•  regimen 2 – warfarin;
  •  regimen 3 – combination (LMWHa from 6 to 13 completed weeks of gestation, followed by warfarin substitution for the majority of the pregnancy until 36 weeks of gestation, when LMWH was then resumed).

Low-molecular-weight heparin (LMWH) was initially administered as a twice-daily dose of 1 mg/kg. The dose was adjusted based on peak anti-Xa levels (4–6 h after administration of LMWH).1 Weekly monitoring and dose adjustment was carried out until optimum anti-Xa levels were achieved (1–1.2 iu/l), followed by two to four weekly monitoring thereafter. Women in the warfarin group continued to take warfarin throughout the pregnancy until 36 weeks of gestation, when warfarin was substituted with LMWH to reduce the risk of haemorrhagic complications. The warfarin dose was adjusted to maintain a valve-specific target international normalised ratio (INR) of 2.5–3.5. The women in the combination group were monitored, dependent on the anticoagulant, with dose adjustment as described above.

Data were obtained on type and site of mechanical valve, deterioration of valve function or ventricular function during pregnancy, anticoagulation regimen and dose, INR (whilst on warfarin) and peak anti-Xa levels (whilst on LMWH). Notes were reviewed to obtain information on various maternal risk factors. Women were assessed as ‘compliant’ with anticoagulation therapy if they reported meticulous self-dosing and if continuous therapeutic anti-Xa/INR levels were obtained (or if an immediate anticoagulant dose increase occurred, following subtherapeutic levels).

Maternal outcome measures included: thromboembolic events, deterioration of valve or ventricular function, significant haemorrhage (of more than 1000 ml) and death. Primary haemorrhage was defined as bleeding occurring within 24 hours of delivery or miscarriage, and secondary haemorrhage was defined as bleeding occurring after 24 hours and up to 12 weeks post delivery. Fetal/neonatal outcome measures included: livebirth rate, miscarriage, stillbirth and neonatal death.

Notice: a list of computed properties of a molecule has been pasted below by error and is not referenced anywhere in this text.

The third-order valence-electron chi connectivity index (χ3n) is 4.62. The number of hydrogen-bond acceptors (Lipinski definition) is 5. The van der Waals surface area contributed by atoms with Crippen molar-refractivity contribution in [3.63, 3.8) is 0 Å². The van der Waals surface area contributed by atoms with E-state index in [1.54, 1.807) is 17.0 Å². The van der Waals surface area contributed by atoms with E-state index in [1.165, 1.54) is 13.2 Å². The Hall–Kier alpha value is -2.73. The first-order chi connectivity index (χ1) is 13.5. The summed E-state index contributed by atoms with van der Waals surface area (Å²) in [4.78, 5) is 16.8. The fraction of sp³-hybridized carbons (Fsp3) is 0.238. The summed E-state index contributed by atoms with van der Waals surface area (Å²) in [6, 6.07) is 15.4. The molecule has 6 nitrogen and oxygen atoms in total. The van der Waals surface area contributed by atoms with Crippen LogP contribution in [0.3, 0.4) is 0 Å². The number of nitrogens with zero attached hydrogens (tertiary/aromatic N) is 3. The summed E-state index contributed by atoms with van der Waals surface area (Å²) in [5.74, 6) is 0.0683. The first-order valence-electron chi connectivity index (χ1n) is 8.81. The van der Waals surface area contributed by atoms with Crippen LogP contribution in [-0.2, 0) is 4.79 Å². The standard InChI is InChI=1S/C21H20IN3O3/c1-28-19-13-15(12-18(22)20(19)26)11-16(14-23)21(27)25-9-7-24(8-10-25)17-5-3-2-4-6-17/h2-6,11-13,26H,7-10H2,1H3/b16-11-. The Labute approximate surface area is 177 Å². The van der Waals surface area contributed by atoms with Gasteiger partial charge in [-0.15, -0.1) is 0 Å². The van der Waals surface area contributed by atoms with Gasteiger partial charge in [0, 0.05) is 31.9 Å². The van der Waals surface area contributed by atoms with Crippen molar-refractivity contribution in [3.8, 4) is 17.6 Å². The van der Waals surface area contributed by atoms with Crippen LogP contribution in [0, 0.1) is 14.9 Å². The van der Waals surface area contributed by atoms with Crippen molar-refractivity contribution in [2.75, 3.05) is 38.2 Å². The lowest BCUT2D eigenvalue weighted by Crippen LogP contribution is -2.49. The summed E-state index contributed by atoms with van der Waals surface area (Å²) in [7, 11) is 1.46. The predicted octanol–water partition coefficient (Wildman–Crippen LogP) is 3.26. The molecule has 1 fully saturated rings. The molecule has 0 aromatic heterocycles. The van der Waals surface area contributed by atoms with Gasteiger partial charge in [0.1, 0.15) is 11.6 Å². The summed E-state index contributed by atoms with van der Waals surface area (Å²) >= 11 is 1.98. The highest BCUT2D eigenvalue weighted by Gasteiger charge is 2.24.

A total of 32 pregnancies in 15 women were identified. The mean age of the women was 30 years (21–37 years). All but two pregnancies were in white women (n = 30), with one pregnancy in an Asian woman and the other in an Afro-Caribbean woman. Of these pregnancies, 44% (n = 14) occurred in women with aortic valves, 37.5% (n = 12) occurred in women with mitral valves, 12.5% (n = 4) occurred in women with tricuspid valves, and 6% (n = 2) had both aortic and mitral mechanical valves. The most common prosthetic valve was the bileaflet type (14 St Jude, 11 Carbomedics and five Sorin). One woman (who had two pregnancies) had tilting disc valves (Medtronic-Hall).

The LMWHa regimen was chosen by 13% (n = 4), the warfarin regimen was chosen by 69% (n = 22) and the combination regimen was chosen by 19% (n = 6) of the women. LMWHa was commenced by 4–6 weeks of gestation in all four women on regimen 1. All four women in the LMWHa group were compliant. Target anti-Xa levels were achieved by 5–16 weeks of gestation. Compliance in the warfarin group was 95% (21/22). Only 66% (4/6) of women in the combination group were compliant.

Maternal outcome

Morbidity and mortality

There were ten adverse maternal events (Table 1): a maternal death, three thrombotic complications, five haemorrhagic complications and a deterioration of ventricular function in one woman. The maternal death was in the LMWHa group. She had a mitral valve replacement (Sorin) 4 years prior to the index pregnancy. She was known to be heterozygous for the prothrombin gene mutation and had a body mass index (BMI) of 36. This was her fourth pregnancy (previously, she had three-first-trimester miscarriages whilst on warfarin 6 mg). The LMWHa regimen was commenced at 5 weeks of gestation. She had weekly monitoring of peak anti-Xa levels, which were all between 1.0 and 1.3 iu/l. The peak anti-Xa levels taken 6 and 4 days prior to her death were 1.0 and 1.3 iu/l, respectively (Enoxaparin 100 mg, twice daily). At 7 weeks of gestation she presented to the emergency department with a fatal parietal intracerebral haemorrhage. The postmortem examination did not identify any specific vascular cause for the intracerebral bleed.